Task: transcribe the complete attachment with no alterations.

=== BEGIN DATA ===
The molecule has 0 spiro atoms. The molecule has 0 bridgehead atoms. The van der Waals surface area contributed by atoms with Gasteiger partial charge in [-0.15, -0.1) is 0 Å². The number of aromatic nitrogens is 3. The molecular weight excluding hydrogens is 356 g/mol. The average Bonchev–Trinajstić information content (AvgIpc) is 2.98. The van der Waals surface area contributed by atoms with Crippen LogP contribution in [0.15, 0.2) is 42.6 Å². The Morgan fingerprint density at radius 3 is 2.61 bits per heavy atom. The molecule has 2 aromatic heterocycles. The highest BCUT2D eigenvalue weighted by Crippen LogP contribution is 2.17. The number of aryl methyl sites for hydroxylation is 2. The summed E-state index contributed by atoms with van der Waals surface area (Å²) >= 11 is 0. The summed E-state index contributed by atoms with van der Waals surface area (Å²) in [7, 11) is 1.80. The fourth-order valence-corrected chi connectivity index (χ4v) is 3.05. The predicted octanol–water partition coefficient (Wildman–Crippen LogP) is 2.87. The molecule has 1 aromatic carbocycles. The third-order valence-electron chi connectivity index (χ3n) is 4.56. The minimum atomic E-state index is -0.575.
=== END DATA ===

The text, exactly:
The molecule has 0 spiro atoms. The molecule has 0 bridgehead atoms. The van der Waals surface area contributed by atoms with Gasteiger partial charge in [-0.15, -0.1) is 0 Å². The number of aromatic nitrogens is 3. The molecular weight excluding hydrogens is 356 g/mol. The average Bonchev–Trinajstić information content (AvgIpc) is 2.98. The van der Waals surface area contributed by atoms with Crippen LogP contribution in [0.15, 0.2) is 42.6 Å². The Morgan fingerprint density at radius 3 is 2.61 bits per heavy atom. The molecule has 2 aromatic heterocycles. The highest BCUT2D eigenvalue weighted by Crippen LogP contribution is 2.17. The number of aryl methyl sites for hydroxylation is 2. The summed E-state index contributed by atoms with van der Waals surface area (Å²) >= 11 is 0. The summed E-state index contributed by atoms with van der Waals surface area (Å²) in [7, 11) is 1.80. The fourth-order valence-corrected chi connectivity index (χ4v) is 3.05. The predicted octanol–water partition coefficient (Wildman–Crippen LogP) is 2.87. The molecule has 1 aromatic carbocycles. The third-order valence-electron chi connectivity index (χ3n) is 4.56. The minimum atomic E-state index is -0.575.